While I'm on the subject of the fun let me give you the lowdown on the NASA employee who we are hand-delivering pizza pills to. Now, normally I would just copy down a NASA astronaut bio in here from the NASA computers, but their IT department is merciless. Install one copy of Bonzai buddy on a military satellite's targeting system and, well, let's just say you're persona non grata in the computer lab. So here's my take on Leroy Chiao.
Leroy is such a dork.Official Name: Chiao, Leroy
Nickname: Bad Bad Leroy Chiao
Secret Astronaut Name: Omega Viper
Favorite Quote: "Oh Michaer Foare, how you so good at astlonauting? Show Reloy how it done!"
History: Leroy was a total dork when he showed up at astronaut academy and nobody, me included, thought that he would make the cut to the astronaut graduate program. Leroy was really smart though, real good with numbers, and as everyone knows the only thing more important to an astronaut than his wits is mathematics. You would be amazed how many space crises have been resolved with trigonometry. Leroy was still a dork in the graduate program with me but he tried as hard as everyone else and he finally made the cut, just a long time after I did.
Astronaut Experience: Leroy has always been really good in the simulator, but even if you get him behind the controls of a training plane he would start to get all sweaty and nervous. He would still be good but just really sweaty. Like a wrestler or a long distance runner, only flying a plane or spaceship.
Darkest Secret: Leroy isn't actually Asian, his real name is Blake Conners and he is from Nebraska. He just pretends to be Asian so he gets preferential treatment from an image conscious NASA. He knew there could only be one corn fed super white guy on the NASA team, and I'm just an awesomer astronaut than him.
Funniest Goof: We hired a stripper for his birthday and so we were all in the zero gravity simulation area and he was tied to a chair and the stripper was doing her thing. He was loving it and we had this awesome rock music blaring on a boombox. Then the stripper puts a blindfold on him and we all hurry and leave the room. Boy was he in hot water when the tour group from Lawndale Elementary School got to see what an astronaut's junk looks like (it looks like normal junk but is way bigger especially on me).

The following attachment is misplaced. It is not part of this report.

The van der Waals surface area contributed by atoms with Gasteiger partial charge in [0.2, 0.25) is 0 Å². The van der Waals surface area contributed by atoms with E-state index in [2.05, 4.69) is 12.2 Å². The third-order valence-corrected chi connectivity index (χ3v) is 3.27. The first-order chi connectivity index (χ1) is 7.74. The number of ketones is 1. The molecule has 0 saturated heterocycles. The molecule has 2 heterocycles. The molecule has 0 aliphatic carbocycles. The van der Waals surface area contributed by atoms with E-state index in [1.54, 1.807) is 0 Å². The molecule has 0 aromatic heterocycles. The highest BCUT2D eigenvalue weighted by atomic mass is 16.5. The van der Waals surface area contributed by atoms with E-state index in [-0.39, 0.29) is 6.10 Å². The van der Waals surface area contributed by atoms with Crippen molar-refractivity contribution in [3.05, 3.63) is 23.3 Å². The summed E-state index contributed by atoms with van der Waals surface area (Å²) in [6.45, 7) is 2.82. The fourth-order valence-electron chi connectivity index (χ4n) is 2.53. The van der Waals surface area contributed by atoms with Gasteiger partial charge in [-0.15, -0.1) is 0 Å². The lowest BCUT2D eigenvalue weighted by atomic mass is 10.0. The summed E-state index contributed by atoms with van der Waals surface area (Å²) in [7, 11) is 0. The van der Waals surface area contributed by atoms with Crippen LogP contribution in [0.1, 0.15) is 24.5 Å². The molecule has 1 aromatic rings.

Astronaut Rating: I would give him three stars out of five. He's a good guy and he has a good astronaut mind, but he has his issues. He's no Bumblin' Pete Smith or Airlock Annie Singh, but I could see him getting nervous and accidentally spilling his astronaut coffee on the computers.
Thanks again for sending me on this mission NASA! If it is half as awesome as the training process has been then I am in for a real treat. I just hope that when I die a horrible and sudden death in the cold grip of vacuum that you properly remember my greatness as an astronaut and don't attribute whatever disaster claims my life to the dreaded "pilot error". Jeez, all of this so that sweaty butthead Leroy can get some friggin' corn dog pills. Life as an astronaut is not always what I had hoped it would be.
We might find we have more in common than we think if we just stop fighting long enough to combine our bodies into a singular organism.